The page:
Robert Comsol wrote:
A general word on CRT Tube TV sets: They still have a couple of advantages over modern flat screens. Black will be solid black and not just some shade of grey, and color fidelity usually is better than with most flat screens (of course, the wear of the phospors over time will no longer yield the rich original colors but most older programs - not yet remastered in HD - usually still look better on CRT TV than on a flat screen, i.e. CRT TV hides deficiencies in the image sources that flat screens will brutally reveal).
That all only goes for TFT screens. I use a plasma flatscreen from Panasonic because I switched from a very good tube and plasma is the best compromise between tube and flat screen: It has the same solid blacks (because a black plasma pixel is inactive like on a tube and not just blocks the light like with a TFT). It has almost the same reaction time like a tube, so watching sports programmes is not much of a problem - the details on green grass during camera pans are visible. And it also hides deficiencies, because the plasma picture has a slight grain that dithers the image slightly (without loosing any sharp edges).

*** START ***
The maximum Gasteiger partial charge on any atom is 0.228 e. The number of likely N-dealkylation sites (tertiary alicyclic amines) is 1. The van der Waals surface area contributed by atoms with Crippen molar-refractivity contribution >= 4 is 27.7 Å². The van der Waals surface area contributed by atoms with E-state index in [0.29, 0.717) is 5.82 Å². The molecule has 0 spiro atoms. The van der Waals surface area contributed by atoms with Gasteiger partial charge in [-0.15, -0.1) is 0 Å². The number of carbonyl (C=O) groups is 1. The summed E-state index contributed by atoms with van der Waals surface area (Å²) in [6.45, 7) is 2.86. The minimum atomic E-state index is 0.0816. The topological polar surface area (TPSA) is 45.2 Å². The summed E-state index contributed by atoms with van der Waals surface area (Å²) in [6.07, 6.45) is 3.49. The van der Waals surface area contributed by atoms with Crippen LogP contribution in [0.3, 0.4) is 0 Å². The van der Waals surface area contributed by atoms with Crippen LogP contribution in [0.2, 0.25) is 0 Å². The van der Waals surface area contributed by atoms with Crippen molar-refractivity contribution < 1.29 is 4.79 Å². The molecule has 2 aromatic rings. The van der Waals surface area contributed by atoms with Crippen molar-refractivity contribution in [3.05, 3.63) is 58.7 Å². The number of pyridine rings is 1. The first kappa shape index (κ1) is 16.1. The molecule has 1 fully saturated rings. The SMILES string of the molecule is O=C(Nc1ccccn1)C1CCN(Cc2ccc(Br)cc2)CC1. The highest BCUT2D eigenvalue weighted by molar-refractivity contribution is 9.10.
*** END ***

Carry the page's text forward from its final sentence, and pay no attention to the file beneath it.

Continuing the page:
The only disadvantages of plasma: It uses up more energy and you have to avoid static images since otherwise the pixels burn in (like station logos). Fortunatly plasmas offers options to prevent that (like switchting off the screen and have sound only, if you run it in the background or a scrolling white border to smoothen out burned in images).
Oh, and the plasma image flickers a little, because the pixels light up by fire them up. But if you come from a tube, you wont have a problem with it, because you are already used to the flickering.
Here is one scene of ENT on the Plasma from BluRay: